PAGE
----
Finally, the play itself deals greatly with national themes, consisting of both social and historical issues that were at the forefront of political and social thought at the time, and continue to be into the twenty-first century. Homosexuality and AIDS were relatively new in terms of social acceptance and open dialogue at the time this play was released; issues of acceptance and the complexity of gay relationships were very rarely talked about in media and theatre to this degree before the play came out. In this respect, Angels in America taps onto these national themes of dealing with the desire for homosexuals to be accepted in normal society.
The issue of AIDS is a major theme in the play, being carried by Prior and Roy, and feared by Louis. The status of AIDS infection of the characters almost becomes synonymous with their homosexuality; as their disease progresses, the more they are forced to confront it. The significant presence of AIDS in the play is deeply synonymous with the confrontation American society was having with the disease at the time. Many who contracted AIDS were derided as immoral, or were told that they ” deserved” it; Kushner’s play puts these opinions on trial by presenting people from all walks of life who have the disease – both high-powered lawyers and poor, openly gay bohemians.
Religion is another important national theme that is tackled in Angels in America; both the Jewish and Mormon faiths are examined in terms of their progressiveness and ability to tolerate other viewpoints. Much of the discussion regarding Judaism falls to Louis and Roy Cohn; Louis’ Judaism is often used to project his own idealistic liberal viewpoints on the world, using that as a smokescreen for owning up to his responsibility to Prior and himself. Roy, on the other hand, is incredibly insensitive to minorities, including other Jews homosexuals, and places himself above them due to his status and money. His own animosity extends even to Ethel Rosenberg, the persecuted Communist Jew, almost as an extension of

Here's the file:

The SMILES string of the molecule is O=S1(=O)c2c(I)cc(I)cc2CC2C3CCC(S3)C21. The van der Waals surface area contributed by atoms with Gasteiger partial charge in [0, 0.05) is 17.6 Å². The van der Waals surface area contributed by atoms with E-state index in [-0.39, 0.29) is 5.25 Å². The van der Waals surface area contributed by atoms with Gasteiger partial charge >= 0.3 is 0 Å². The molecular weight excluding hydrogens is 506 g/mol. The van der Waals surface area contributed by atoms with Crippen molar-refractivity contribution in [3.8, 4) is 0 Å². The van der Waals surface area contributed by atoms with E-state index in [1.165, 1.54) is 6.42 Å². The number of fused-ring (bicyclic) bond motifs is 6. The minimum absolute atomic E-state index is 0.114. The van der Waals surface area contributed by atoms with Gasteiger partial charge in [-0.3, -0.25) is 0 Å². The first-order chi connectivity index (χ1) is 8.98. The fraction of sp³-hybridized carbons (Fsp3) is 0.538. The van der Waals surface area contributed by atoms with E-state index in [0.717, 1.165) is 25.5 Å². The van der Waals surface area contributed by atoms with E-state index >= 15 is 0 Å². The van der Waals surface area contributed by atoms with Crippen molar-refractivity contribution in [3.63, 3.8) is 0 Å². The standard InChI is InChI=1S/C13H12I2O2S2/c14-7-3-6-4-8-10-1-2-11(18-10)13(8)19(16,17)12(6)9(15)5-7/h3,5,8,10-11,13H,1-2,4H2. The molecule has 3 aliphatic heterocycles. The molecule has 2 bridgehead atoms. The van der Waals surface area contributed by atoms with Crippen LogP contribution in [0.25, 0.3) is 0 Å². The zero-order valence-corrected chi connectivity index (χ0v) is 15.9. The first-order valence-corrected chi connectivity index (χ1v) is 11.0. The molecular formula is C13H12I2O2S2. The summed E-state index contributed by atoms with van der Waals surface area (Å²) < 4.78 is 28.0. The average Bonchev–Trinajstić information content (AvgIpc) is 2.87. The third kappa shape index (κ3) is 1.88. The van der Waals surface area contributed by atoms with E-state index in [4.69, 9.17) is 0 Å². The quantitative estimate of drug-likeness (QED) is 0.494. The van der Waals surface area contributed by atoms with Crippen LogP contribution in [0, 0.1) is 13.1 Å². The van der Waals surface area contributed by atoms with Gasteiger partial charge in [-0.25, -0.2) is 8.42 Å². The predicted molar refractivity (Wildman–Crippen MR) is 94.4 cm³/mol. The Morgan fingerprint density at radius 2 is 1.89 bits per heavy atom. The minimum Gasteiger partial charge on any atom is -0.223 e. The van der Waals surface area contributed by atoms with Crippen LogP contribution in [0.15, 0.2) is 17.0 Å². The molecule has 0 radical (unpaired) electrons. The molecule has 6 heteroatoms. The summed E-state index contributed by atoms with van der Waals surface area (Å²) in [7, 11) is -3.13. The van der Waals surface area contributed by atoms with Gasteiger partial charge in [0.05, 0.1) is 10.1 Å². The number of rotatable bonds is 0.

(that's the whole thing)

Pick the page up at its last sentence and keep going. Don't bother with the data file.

Joe’s Mormonism is another way in which religion and homosexuality’s conflicting values intersect. Joe is a Republican and a lawyer; deeply closeted, he has to reconcile his desires for men with what he believes to be right in terms of his religion – having a family and a wife, living for God, etc. Even within this religion, he finds imagery to fuel his desires. ” I had a book of Bible stories when I was a kid. There was a picture I’d look at twenty times every day: Jacob wrestles with the angelJacob is young and very strong. The angel isa beautiful man, with golden hair and wings, of course” (11). Joe is troubled by what his religion and his feelings tell him; the traditional pull of religion clashes with the newfound prevalence of an open and prominent homosexual culture. These aspects and more are the national themes that the play’s subtitle implies.
In Angels in America, these three factors – gay, fantasia, and national themes – combine to create a comprehensive portrait of the postmodernist world, where a new brand of acceptance for homosexuals clashes with traditional ideas of love, marriage and success. With society at a turning point between traditionalism and progressiveness, the characters of the play form many different opinions about the direction of civilization as it pertains to homosexuality and other national themes. The ‘fantasia’ comes from the loosely structured cornucopia of subplots that coalesce into a larger whole. The play is character-driven instead of plot-driven, and that allows for an ephemeral and complex interweaving of character journeys that deal thematically with the presence and progression of the homosexual experience. Combining that issue with the AIDS epidemic, the influence of religion, and other themes that pertain to the status of this nation, Kushner creates the aforementioned ‘gay fantasia on national themes’ that sums up the play so perfectly.
Kushner, Tony. Angels in America: A Gay Fantasia on National Themes – Part One: Millenium Approaches. 1993.